While this concept must be considered only hypothesis-generating, the available data certainly support the conclusion. Furthermore, a previously reported small phase 3 randomized trial conducted by the Southwest Oncology Group that compared single-agent carboplatin with the combination of carboplatin plus PLD revealed a similar striking reduction in the incidence of carboplatin-associated hypersensitivity reactions in the two-drug regimen [10,11].

An acceptable biological explanation for this observation remains to be established. However, it is conceivable that the pegylated liposomal preparation itself may have some impact on the development of clinically relevant hypersensitivity. This important observation requires further investigation as the negative impact associated with the sudden onset of serious carboplatin allergic reactions is well known [9].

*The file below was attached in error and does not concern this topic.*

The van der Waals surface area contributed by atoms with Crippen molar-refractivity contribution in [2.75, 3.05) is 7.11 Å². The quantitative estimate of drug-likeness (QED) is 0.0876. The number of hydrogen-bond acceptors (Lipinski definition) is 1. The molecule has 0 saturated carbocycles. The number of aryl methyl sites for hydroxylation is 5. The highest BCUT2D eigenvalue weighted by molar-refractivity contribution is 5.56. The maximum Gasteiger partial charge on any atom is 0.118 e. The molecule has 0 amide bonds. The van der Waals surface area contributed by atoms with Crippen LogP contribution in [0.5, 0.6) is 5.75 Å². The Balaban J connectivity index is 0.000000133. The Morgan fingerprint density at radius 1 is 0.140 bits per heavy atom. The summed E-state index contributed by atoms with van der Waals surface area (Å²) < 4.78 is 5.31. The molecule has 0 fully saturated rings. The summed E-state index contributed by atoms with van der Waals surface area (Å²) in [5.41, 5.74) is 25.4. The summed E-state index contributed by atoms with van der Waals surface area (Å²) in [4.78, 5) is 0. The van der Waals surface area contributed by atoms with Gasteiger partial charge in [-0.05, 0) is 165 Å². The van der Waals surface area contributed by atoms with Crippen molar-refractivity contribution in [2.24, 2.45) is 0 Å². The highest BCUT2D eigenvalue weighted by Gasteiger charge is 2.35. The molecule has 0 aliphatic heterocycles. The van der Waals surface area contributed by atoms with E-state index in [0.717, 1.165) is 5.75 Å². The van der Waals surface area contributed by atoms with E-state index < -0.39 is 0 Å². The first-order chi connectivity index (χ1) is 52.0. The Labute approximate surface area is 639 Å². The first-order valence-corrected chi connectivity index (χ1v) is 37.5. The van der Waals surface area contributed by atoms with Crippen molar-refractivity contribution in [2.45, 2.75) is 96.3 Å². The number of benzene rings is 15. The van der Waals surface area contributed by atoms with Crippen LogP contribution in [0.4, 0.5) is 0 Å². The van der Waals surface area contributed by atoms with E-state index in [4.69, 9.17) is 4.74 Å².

A recently reported randomized phase 3 trial conducted by the Japanese Gynecologic Oncology Group revealed the superiority of carboplatin plus weekly paclitaxel combined with every-3-week carboplatin compared with the same dose and schedule of the platinum agent but with paclitaxel administered on the ‘standard’ every-3-week program [12]. The weekly paclitaxel strategy was associated with improved progression-free survival (median 28 versus 17.2 months; P = 0.0015; HR 0.71) and 3-year overall survival (72.1% versus 65.1%; P = 0.03; HR 0.75).

Implications for clinical practice